If you haven’t been following these posts, you might like to start at the beginning.
Here’s number 2 on my own private shit-list of most annoying questions I get asked in Japan.
2. What do you think of Margaret Thatcher?
Well now, there are many different opinions about Margaret Thatcher, famous of course for being the first non-human prime-minister of the United Kingdom. Here’s mine.
Margaret Thatcher is an empty shell of dust and charcoal, a soulless inhuman husk animated by a lunatic hell-wraith of vindictive spite who slurps and sucks at the warmth and affection of communities until they are as dry and lifeless as she, who flails her dread spiderlegs at the foundations of the state and cackles as decades, centuries come crashing down, burying all those who need it most, their arms still outstretched, pleading for succour, who drools and skitters with obscene delight as she spits free school milk in the tear-stained eyes of hungry children weak with osteoporosis, their mouths open in the pathetic hope that the tiniest morsel will trickle down to nurture them.
And when, at long last, the cursed wraith departs the puppet body of what was once Margaret Hilda Roberts, grocer’s daughter, leaving it to crumble into ashes and scatter to the four winds, then, my friends, then shall we shake the skies with our dancing and drain the oceans with our debauchery.
There’s a lot said in Britain about how we’re closer in spirit to Anglophone North America than to continental Europe – as if to prove my point, I had to add the word “continental” to that last sentence on a second reading. This often rears its head in the debate over British EU integration, leading to the farcical suggestion that we ditch Europe in favour of joining NAFTA (the North, um, American Free Trade Agreement). This lobby has been quieter of late – there is speculation that someone may have shown them a map.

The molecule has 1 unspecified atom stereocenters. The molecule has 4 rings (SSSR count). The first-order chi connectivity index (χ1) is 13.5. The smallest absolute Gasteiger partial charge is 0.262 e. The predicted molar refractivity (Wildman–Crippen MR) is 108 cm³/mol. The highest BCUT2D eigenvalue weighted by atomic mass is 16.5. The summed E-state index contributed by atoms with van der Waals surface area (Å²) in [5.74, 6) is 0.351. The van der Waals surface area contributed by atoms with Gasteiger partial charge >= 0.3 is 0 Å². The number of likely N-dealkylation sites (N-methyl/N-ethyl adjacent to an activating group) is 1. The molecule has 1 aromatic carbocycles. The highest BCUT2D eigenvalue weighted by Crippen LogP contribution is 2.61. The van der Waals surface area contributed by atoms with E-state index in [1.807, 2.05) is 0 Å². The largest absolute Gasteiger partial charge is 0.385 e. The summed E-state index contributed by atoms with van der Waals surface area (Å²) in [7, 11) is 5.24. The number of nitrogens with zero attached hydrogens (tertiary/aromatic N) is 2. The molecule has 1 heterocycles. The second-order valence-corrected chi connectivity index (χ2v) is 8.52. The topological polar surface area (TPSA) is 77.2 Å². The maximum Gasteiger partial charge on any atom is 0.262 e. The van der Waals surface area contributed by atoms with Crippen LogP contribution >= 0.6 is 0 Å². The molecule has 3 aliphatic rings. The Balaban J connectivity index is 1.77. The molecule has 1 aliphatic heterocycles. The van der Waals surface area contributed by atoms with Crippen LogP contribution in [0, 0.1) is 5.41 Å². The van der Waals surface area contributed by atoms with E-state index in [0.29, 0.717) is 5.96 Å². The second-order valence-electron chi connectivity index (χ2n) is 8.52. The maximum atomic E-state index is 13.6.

Every so often a news story comes along which gives the lie to this notion that the historical accident of speaking the same language somehow trumps millennia of shared history. As if the ongoing debate about the place of creationism (or “Intelligent Design”) on the school curriculum wasn’t enough to suggest that we’re sometimes on very different pages indeed, the debate over health care reform has recently become personal, with the Republican party taking a tack that surely few in Britain can find anything but ridiculous: that the NHS is an “evil and Orwellian” system that presumes to set the value of individual lives in determining access to medication.
The NHS is a flawed system, falling far short of its own lofty aspirations, and we Brits can trash it perfectly well without anyone else’s help. But it doesn’t half stick in the craw to hear this from a nation that rations access to healthcare not on grounds of cost-effectiveness, but rather on ability to pay. Though the NHS has struggled to keep up with rising costs, not to mention the shift away from the progressive taxation that Bevan saw as central to the project, I feel great pride to be from a country which took the remarkably radical decision, surveying the wreckage of post-war Britain, to establish health care, from cradle to grave, as a right not a privilege. This was to be free to all at the point of use, a remarkable leap for a country that had only fully lifted property restrictions on suffrage twenty years before.
It’s probably unfair to base our understanding of American views and values on these Republican voices, but also true that they somehow echo the loudest across the pond. They also weight the average, and exert a powerful rightward sway – a 2008 poll in The Economist found “average America” to be significantly to the right of the UK on most issues, and shockingly so on religious matters and “family values”. So while it’s tempting to laugh when they get things so very far wrong – most Europeans associate Hitler with war, repression and genocide, not welfare provision – it’s less funny to speculate about the very real influence these delusions can have.